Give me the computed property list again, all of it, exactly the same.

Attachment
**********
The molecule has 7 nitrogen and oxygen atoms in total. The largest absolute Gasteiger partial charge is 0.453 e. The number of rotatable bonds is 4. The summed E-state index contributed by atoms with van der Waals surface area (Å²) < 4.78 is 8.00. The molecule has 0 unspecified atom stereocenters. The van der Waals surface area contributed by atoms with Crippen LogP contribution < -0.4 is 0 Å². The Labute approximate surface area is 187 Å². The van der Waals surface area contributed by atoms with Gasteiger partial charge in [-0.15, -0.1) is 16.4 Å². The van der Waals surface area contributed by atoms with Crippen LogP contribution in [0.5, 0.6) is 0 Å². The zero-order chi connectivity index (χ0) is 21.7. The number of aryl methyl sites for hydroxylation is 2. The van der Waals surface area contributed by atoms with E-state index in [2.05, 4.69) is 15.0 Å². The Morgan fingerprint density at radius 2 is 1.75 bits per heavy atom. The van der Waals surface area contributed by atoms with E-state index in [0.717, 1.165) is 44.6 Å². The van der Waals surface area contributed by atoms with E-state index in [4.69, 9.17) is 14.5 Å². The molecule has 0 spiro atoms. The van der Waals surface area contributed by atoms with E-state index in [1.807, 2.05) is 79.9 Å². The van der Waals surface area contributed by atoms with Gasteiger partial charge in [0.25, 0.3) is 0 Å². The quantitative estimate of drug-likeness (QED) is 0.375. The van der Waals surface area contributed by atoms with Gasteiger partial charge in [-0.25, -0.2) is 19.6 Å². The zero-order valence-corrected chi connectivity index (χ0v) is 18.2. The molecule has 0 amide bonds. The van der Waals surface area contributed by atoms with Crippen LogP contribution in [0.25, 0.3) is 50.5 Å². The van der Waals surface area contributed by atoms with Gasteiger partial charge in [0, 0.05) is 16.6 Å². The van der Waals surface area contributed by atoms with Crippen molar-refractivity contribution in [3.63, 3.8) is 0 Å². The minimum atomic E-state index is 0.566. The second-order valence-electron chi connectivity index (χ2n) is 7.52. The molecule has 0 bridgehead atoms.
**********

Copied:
The molecule has 7 nitrogen and oxygen atoms in total. The largest absolute Gasteiger partial charge is 0.453 e. The number of rotatable bonds is 4. The summed E-state index contributed by atoms with van der Waals surface area (Å²) < 4.78 is 8.00. The molecule has 0 unspecified atom stereocenters. The van der Waals surface area contributed by atoms with Crippen LogP contribution < -0.4 is 0 Å². The Labute approximate surface area is 187 Å². The van der Waals surface area contributed by atoms with Gasteiger partial charge in [-0.15, -0.1) is 16.4 Å². The van der Waals surface area contributed by atoms with Crippen LogP contribution in [0.5, 0.6) is 0 Å². The zero-order chi connectivity index (χ0) is 21.7. The number of aryl methyl sites for hydroxylation is 2. The van der Waals surface area contributed by atoms with E-state index in [2.05, 4.69) is 15.0 Å². The Morgan fingerprint density at radius 2 is 1.75 bits per heavy atom. The van der Waals surface area contributed by atoms with E-state index in [0.717, 1.165) is 44.6 Å². The van der Waals surface area contributed by atoms with E-state index in [4.69, 9.17) is 14.5 Å². The molecule has 0 spiro atoms. The van der Waals surface area contributed by atoms with E-state index in [1.807, 2.05) is 79.9 Å². The van der Waals surface area contributed by atoms with Gasteiger partial charge in [0.25, 0.3) is 0 Å². The quantitative estimate of drug-likeness (QED) is 0.375. The van der Waals surface area contributed by atoms with Gasteiger partial charge in [-0.25, -0.2) is 19.6 Å². The zero-order valence-corrected chi connectivity index (χ0v) is 18.2. The molecule has 0 amide bonds. The van der Waals surface area contributed by atoms with Crippen LogP contribution in [0.25, 0.3) is 50.5 Å². The van der Waals surface area contributed by atoms with Gasteiger partial charge in [0, 0.05) is 16.6 Å². The van der Waals surface area contributed by atoms with Crippen molar-refractivity contribution in [3.63, 3.8) is 0 Å². The minimum atomic E-state index is 0.566. The second-order valence-electron chi connectivity index (χ2n) is 7.52. The molecule has 0 bridgehead atoms.